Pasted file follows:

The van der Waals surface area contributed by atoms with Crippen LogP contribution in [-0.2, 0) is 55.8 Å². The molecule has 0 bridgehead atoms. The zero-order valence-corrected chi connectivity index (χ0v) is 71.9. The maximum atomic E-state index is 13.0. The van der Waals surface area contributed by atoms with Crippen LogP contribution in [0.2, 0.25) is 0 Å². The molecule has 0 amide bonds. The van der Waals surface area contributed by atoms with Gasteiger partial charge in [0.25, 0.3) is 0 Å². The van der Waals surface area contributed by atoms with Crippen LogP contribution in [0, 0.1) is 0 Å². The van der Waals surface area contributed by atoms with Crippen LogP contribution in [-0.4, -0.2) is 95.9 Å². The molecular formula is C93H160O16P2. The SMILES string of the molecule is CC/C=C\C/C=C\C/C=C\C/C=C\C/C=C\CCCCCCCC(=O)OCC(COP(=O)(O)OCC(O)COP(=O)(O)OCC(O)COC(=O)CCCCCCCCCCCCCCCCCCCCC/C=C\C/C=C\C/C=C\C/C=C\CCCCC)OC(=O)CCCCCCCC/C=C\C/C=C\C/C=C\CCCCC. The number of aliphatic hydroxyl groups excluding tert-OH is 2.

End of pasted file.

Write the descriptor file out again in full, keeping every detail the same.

The van der Waals surface area contributed by atoms with Crippen LogP contribution in [-0.2, 0) is 55.8 Å². The molecule has 0 bridgehead atoms. The zero-order valence-corrected chi connectivity index (χ0v) is 71.9. The maximum atomic E-state index is 13.0. The van der Waals surface area contributed by atoms with Crippen LogP contribution in [0.2, 0.25) is 0 Å². The molecule has 0 amide bonds. The van der Waals surface area contributed by atoms with Gasteiger partial charge in [0.25, 0.3) is 0 Å². The van der Waals surface area contributed by atoms with Crippen LogP contribution in [0, 0.1) is 0 Å². The van der Waals surface area contributed by atoms with Crippen LogP contribution in [-0.4, -0.2) is 95.9 Å². The molecular formula is C93H160O16P2. The SMILES string of the molecule is CC/C=C\C/C=C\C/C=C\C/C=C\C/C=C\CCCCCCCC(=O)OCC(COP(=O)(O)OCC(O)COP(=O)(O)OCC(O)COC(=O)CCCCCCCCCCCCCCCCCCCCC/C=C\C/C=C\C/C=C\C/C=C\CCCCC)OC(=O)CCCCCCCC/C=C\C/C=C\C/C=C\CCCCC. The number of aliphatic hydroxyl groups excluding tert-OH is 2.